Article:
Histological and structural examination reveals striking similarities between fetal notochord, EP, and chordomas.12 They are all composed of physaliphorous cells with copious intracytoplasmic vacuoles and extracellular pools of mucin. These features are consistent with the hypointensity and poor enhancement of EP on T1-weighted MRI scans and its hyperintense appearance on T2-weighted MRI (Figs. 1 and and2).2). However, EP shows no contrast enhancement, unlike chordomas, and, in most cases, the signal intensity extends via the stalklike projection to the posterior wall of the clivus and in some cases through it.13 Furthermore, chordomas exhibit bony infiltration and tumor calcification but EP does not. Additionally, although chordomas have a degree of cellular pleomorphism, hypercellularity, and atypia that corresponds to their malignant clinical course, EP is rarely symptomatic primarily due to its very slow growth pattern. In this case, there was no evidence of change or growth at all over 2 years of follow-up, which would be extremely unusual for chordoma but typical of EP. Problems may arise, however, when trying to distinguish EP from intradural chordomas, which have a more benign clinical picture and better prognosis than their extradural counterparts.

Symptomatic cases of EP are extremely rare, with only seven other reports identified in the literature.2,4,14,15 In two of these, the patients had fatal subarachnoid hemorrhages.4,14 Mapstone et al described a large prepontine lesion seen on CT and MRI scans in a patient with cranial nerve palsies caused by mass effect,15 and Wolfe and Scheithauer described two patients exhibiting focal neurological deficit caused by expansile lesions found to be compressing brain tissue at pathological examination.2 Ling et al reported on the case of a 45-year-old man presenting with sudden-onset sensorineural hearing loss found to be caused by mass effect from a giant EP, which also caused local bone remodeling.10 The latter four cases exhibited features (size of the lesion, bony destruction, and cranial nerve palsy due to mass effect) more in keeping with a diagnosis of chordoma.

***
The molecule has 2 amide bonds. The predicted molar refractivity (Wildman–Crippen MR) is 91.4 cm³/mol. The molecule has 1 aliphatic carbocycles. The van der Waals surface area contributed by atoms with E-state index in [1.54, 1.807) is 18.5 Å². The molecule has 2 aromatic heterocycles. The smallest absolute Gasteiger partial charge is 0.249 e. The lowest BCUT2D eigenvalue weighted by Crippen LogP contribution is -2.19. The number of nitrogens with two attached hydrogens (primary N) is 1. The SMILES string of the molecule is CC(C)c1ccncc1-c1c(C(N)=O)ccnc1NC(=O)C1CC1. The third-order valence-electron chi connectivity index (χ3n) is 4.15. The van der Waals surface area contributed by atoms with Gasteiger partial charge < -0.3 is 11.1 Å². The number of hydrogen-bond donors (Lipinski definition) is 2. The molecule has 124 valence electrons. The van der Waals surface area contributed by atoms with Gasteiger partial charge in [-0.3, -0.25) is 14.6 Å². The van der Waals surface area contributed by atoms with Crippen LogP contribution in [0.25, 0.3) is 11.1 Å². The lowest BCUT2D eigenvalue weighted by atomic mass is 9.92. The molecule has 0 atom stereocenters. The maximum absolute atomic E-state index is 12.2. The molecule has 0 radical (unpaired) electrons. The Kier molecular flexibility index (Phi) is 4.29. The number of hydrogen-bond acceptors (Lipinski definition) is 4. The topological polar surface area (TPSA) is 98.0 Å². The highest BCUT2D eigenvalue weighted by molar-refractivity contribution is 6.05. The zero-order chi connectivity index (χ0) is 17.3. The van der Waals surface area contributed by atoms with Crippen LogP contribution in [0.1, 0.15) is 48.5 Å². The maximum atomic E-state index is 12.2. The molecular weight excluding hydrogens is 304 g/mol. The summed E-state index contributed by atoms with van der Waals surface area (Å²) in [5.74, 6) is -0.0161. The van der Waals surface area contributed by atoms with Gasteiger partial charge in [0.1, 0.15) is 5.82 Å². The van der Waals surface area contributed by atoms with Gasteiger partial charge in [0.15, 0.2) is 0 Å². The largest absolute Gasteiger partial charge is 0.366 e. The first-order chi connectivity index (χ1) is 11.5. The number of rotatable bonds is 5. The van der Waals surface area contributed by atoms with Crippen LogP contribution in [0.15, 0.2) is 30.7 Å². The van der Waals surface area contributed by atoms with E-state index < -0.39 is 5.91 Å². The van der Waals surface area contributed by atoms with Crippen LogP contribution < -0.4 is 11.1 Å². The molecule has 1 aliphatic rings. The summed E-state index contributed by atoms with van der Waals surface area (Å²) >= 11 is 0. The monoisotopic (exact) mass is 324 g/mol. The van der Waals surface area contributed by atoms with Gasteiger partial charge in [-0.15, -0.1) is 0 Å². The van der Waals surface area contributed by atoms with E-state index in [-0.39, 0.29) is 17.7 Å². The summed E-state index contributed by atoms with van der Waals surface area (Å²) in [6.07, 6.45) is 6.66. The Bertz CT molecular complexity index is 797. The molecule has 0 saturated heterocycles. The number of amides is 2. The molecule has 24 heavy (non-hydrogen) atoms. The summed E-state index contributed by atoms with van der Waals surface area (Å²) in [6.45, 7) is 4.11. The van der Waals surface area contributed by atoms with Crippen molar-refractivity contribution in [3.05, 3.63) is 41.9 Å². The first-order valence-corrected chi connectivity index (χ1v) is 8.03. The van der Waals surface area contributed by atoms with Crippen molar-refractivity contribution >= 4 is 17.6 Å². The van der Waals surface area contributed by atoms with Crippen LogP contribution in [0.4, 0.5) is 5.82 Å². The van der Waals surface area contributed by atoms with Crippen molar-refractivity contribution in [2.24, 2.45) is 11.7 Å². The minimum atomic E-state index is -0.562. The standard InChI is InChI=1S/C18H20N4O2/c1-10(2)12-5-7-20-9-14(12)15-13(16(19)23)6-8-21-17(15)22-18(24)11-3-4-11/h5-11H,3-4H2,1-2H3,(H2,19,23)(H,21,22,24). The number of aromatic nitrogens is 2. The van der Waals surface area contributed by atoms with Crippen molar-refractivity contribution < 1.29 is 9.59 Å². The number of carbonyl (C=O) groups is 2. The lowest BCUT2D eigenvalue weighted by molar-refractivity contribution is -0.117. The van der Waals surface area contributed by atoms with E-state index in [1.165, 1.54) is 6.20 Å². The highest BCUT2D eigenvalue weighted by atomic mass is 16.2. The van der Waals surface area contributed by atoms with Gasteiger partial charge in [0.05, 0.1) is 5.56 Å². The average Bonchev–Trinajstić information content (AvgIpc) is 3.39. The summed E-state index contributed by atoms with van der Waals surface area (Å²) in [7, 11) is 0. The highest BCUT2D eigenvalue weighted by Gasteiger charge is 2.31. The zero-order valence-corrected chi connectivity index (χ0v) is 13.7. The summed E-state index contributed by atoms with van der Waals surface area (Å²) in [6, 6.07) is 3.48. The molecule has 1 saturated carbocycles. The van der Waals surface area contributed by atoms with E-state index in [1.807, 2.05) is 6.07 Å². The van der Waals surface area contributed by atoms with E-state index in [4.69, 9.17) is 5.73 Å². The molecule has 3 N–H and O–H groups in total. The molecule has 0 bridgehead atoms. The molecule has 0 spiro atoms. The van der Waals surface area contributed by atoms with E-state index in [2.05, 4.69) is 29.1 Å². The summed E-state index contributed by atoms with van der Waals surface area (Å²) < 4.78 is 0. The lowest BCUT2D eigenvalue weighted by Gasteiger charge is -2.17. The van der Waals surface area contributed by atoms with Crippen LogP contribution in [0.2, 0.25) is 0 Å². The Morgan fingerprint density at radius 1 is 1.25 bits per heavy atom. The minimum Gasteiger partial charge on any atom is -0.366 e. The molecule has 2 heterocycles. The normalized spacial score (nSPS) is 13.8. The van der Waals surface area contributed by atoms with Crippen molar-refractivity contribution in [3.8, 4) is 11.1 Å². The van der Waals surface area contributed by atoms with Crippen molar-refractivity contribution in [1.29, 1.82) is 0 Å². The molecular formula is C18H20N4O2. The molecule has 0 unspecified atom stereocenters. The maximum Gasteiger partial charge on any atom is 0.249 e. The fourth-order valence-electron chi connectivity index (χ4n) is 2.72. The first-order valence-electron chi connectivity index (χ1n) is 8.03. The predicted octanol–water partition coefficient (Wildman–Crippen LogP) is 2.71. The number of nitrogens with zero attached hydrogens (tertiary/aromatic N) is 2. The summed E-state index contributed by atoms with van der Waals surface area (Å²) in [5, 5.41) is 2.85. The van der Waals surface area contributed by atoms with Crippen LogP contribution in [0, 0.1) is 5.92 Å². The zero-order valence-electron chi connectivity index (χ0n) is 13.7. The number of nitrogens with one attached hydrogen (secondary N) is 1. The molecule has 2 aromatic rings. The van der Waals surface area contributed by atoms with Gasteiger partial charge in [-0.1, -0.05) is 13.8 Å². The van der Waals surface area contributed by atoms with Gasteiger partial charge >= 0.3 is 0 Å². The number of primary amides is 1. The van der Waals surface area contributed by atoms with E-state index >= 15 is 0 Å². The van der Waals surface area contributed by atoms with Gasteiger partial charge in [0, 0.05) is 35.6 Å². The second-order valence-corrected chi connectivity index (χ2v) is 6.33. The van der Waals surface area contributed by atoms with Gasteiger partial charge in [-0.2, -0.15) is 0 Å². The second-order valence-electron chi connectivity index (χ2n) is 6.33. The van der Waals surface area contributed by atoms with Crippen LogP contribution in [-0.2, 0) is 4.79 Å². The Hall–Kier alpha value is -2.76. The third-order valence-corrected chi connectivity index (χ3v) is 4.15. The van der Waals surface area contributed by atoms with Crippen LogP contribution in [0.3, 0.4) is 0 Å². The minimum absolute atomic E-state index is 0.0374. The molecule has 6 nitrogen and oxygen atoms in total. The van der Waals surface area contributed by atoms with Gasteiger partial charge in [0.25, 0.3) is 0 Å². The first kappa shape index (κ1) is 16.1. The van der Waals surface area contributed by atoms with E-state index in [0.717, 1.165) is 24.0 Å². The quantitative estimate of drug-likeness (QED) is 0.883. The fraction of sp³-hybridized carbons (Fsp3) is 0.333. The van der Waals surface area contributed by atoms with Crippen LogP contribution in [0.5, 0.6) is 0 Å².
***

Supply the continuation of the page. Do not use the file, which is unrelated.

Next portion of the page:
There was only one other case of CSF leak and rhinorrhea secondary to EP described previously in the literature. Macdonald et al described a 61-year-old female patient with a 2-year history of clear right nostril rhinorrhea who was found to have a lesion almost identical to that observed in our patient.12 They described how the mass was visualized with CT and MRI scans and excised via a sublabial, midline, rhinoseptal, transsphenoidal approach. Their subsequent histological and immunochemical investigations in conjunction with the benign history led the authors to conclude that the lesion was indeed EP, which, in the light of their evidence, is a sound conclusion.